MPs will soon have their first opportunity to debate the government’s controversial judicial review reforms. The Judicial Review and Courts Bill has its second reading in the House of Commons on Monday.

The bill, announced in the Queen's speech earlier this year, addresses two areas of concern for the government.

The first is the flexibility of the remedies that the court is able to give. The legislation will allow courts to suspend the effects of a quashing order, meaning judges can delay the point at which a government action is overturned. The Ministry of Justice says this will improve public policy by, for example, allowing a department to consult on the best way to replace an administrative regime, rather than rushing to do it immediately.

The court will also be able to limit the retrospective effect of quashing orders, meaning judges can determine the government’s action unlawful without invalidating any prior action. The government says this will enhance good administration, with public resources spent making a regulatory regime work rather than focusing on retrospective compliance.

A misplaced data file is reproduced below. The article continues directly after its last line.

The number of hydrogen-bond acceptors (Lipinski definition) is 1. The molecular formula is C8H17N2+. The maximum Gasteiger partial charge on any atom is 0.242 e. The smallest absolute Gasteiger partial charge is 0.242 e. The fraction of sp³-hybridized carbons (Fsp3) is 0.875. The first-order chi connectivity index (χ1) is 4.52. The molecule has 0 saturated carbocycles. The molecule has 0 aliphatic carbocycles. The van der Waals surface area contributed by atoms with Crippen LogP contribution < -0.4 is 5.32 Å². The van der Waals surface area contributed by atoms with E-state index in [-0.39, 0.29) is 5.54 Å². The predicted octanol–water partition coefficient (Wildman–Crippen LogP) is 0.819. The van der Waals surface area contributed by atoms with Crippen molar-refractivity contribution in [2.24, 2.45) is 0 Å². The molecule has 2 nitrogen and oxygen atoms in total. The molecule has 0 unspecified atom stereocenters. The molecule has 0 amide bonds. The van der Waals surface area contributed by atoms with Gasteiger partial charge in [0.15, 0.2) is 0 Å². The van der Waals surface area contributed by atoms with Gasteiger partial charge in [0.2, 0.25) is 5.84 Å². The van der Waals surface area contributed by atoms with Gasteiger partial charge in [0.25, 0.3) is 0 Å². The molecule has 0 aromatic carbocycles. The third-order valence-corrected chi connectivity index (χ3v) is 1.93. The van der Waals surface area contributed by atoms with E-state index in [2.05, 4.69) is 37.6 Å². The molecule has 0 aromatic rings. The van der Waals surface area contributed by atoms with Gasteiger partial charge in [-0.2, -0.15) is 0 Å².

The second area of concern is the efficiency and structure of the courts system, which the government says is undermined by a particular route of judicial review. The bill will reverse the effect of the Supreme Court’s 2011 judgment in Cart, which would prevent Upper Tribunal appeals being subject to judicial review.

The bill has not been without controversy. Whitehall departments, including 10 Downing Street, refused to disclose their full submissions to the Independent Review of Administrative Law. The government's consultation on proposals in response to the Faulks review was open for only six weeks. Public law specialists disputed the data used to justify reversing Cart. The bill was announced in the Queen's speech in May. The government published its consultation response in July, on the same day the bill was introduced to parliament.

It remains to be seen whether lord chancellor Dominic Raab - who plans to 'overhaul' the Human Rights Act - will take the same approach to judicial review as his predecessor Robert Buckland, who believed in ‘incremental change’.

Raab told the Conservative party conference last week: ‘There is a wider piece around judicial review. We need to look at that in a smart way. We need to carry people with us, lawyers and the judiciary. The case for reform is also powerful.’

  • The second reading was today postponed in order for the house to pay tribute to Sir David Amess, the Conservative member for Southend West, who was murdered in his constituency on Friday.